And I have two daughters and a wife that I would die for in an instant, and that I need to support. So I sucked it up and stayed with the bucks.
But here’s the thing: from when I was a kid I always hated this sort of thing. I’ve always felt that materialism and corporate greed and self-justification are the things that wreck us, and are wrecking this world of inequality and simmering anger.
Creatively, That’s the theme that underlies much of my fiction – it drives me.
And yet, Professionally, I’d come to accept this.
Which, as you can imagine, created quite a bit of tension inside. It’s a tension that I explore, I’ve come to realize, in Cogh and The Machine: a children’s book for adults – my book that’s coming out in the next week or so – at least on Amazon while I decide whether not not I should look for an agent.
And its also where I run into some trouble. I guess that things are reaching a bit of a head.
You see, I’ve long wrestled with how to put myself out there: How does a copywriter and brand strategist who secretly hates the worst of the corporate mindset, the banality of marketing and the soullessness of a materialistic, consumerist culture present himself?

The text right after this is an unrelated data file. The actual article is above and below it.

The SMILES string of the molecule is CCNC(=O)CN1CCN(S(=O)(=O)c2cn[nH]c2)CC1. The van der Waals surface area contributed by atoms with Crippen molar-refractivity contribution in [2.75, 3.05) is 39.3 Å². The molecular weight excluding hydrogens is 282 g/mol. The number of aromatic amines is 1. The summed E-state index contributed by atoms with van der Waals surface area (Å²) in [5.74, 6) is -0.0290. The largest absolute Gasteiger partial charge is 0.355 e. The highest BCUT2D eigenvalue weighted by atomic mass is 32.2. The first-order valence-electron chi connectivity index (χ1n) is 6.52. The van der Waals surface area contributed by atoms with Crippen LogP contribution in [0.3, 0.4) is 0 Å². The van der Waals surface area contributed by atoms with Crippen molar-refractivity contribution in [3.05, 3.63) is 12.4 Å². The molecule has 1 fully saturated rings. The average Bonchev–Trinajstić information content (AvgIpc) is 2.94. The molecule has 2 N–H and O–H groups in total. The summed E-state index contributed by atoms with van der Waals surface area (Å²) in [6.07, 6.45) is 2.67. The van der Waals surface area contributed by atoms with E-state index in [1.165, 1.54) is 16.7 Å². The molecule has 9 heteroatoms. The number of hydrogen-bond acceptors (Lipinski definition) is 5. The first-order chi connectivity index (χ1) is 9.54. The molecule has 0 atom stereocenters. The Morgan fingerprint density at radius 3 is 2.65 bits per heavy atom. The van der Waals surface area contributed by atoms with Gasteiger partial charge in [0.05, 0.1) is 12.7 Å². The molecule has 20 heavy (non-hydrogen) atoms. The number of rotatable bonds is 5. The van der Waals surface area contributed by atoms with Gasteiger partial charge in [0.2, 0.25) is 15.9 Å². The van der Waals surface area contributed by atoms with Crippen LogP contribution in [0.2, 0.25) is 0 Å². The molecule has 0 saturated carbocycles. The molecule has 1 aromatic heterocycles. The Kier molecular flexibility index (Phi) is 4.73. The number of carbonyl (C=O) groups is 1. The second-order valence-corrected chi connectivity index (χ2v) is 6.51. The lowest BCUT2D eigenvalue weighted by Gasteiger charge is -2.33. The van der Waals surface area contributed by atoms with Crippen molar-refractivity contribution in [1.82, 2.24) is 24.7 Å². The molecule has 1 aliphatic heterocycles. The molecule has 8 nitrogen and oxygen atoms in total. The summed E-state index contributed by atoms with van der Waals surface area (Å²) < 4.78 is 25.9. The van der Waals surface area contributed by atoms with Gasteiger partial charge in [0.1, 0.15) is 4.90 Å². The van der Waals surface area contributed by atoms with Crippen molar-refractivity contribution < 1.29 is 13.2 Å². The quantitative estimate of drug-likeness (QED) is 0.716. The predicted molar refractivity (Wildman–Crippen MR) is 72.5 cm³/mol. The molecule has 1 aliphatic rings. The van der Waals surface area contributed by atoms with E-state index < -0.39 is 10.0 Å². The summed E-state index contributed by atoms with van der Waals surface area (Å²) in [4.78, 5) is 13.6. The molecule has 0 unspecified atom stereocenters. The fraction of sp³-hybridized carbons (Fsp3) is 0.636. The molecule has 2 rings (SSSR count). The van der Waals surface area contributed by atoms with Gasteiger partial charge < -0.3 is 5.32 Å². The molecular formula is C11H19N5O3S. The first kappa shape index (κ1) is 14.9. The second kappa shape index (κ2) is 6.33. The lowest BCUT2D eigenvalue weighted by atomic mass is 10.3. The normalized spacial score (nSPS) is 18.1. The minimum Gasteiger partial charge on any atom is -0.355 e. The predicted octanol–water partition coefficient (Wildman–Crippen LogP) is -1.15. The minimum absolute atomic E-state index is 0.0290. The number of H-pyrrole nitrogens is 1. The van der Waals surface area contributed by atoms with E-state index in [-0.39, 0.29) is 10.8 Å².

When I look back now, I realize that this inner rift wasn’t just a minor thing to brush aside. In fact, I think it pretty much explains why I keep pulling down our business web site, and haven’t had a personal portfolio up in years. And trust me, we’ve done some really great work.
I just didn’t feel like I was ‘all in’ on some level I guess, so maybe having them down or in development or whatever also meant, for me anyway, that I hadn’t committed myself to being some kind of a marketer. That I wasn’t on some level agreeing with rampant consumerism. That I was holding out – or at least not wholly in agreement. That part of my soul was still intact maybe.